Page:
Willie Yeomans, Catchment Manager of the Clyde River Foundation, attended the Clyde Water Framework Directive AAG meeting on October 11th where Stephen Cowie and George Rattray of SEPA presented the findings of an investigation into the fish kill which occurred on the lower Clyde in late July 2013. SEPA were informed about dead fish (salmon and flounder, an estimated 200 fish in total) upstream of the Tidal Weir near Glasgow Green on Sunday 28th July, although the event is thought to have occurred around July 26th. Below is a summary of the information presented at the meeting.
- SEPA has four monitoring stations on the main stem of the Clyde (at Daldowie, the Tidal Weir, the Science Centre and Braehead) which record levels of dissolved oxygen, turbidity, flow and temperature. At the time of the fish kill a combination of factors including low flow, high temperature and urban run-off/sewer overflows contributed to low levels of dissolved oxygen in the river.
- Dissolved oxygen (DO) was found to be particularly low at the Tidal Weir compared to the three other monitoring sites at the time of the incident. The UK Technical Advisory Group on the Water Framework Directive advises that ‘to avoid damage to salmonids, DO values should not fall below 4 mg/l for more than an hour, more than once per year’. At the Tidal Weir, levels dropped to below 1mg/l for a few hours, and were below 4mg/l for almost two days.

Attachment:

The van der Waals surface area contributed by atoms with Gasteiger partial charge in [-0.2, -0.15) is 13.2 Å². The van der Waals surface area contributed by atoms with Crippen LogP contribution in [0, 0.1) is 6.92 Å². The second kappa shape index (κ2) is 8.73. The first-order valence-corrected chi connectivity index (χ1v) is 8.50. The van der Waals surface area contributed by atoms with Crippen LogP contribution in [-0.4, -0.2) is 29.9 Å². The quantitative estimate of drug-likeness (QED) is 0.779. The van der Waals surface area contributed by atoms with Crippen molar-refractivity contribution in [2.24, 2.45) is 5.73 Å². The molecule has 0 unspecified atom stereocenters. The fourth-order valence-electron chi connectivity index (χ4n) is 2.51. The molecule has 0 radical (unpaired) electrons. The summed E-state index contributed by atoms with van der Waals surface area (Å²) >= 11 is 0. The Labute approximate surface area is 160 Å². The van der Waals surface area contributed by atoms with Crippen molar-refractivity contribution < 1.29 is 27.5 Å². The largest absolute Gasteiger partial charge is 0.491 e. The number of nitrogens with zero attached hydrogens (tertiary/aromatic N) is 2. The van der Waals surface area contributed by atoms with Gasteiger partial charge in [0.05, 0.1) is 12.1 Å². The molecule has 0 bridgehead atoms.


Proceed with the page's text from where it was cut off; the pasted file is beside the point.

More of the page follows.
- Water temperature was high in the days leading up to the event (ranging from approximately 19 to 20°C on the 26th) and there was a distinct peak in turbidity (the measure of suspended particles in the water) at the time of the event. This high turbidity can be attributed to an influx of pollution to the river caused by an unusual storm event on the afternoon of July 25th. A 1-in-4-year rainfall event occurred during a 30 minute period, which is likely to have flushed Combined Sewer Overflows (CSOs), and caused sewage treatment works to overflow. Increased ammonia levels were therefore another possible contributing factor.
- Finally, in addition to these unfavourable changes in water quality, the operation of the Tidal Weir may have compounded the situation by allowing a run of salmon into the area immediately upstream but preventing them from retreating downstream when the water quality was poorest.
It is deeply regrettable that these incidents occur intermittently at this location and it confirms that our current infrastructure and river management are not fully compatible with sustaining migratory fish populations. Collectively, we need to do better than this; these were large, iconic animals dying in plain sight and with increasing runs of salmon and sea trout migrating through the lower Clyde and ongoing climate disruption, this issue is not going to go away. We need to future-proof the lower Clyde.
The need for rapid reporting and clear communication in the case of such events was discussed. We would encourage you to report any pollution incidents to SEPA as soon as possible on their Pollution Hotline – 0800 80 70 60. When reporting an incident, please provide as much detail as you can about the location, type and duration of the incident, including photographs if possible.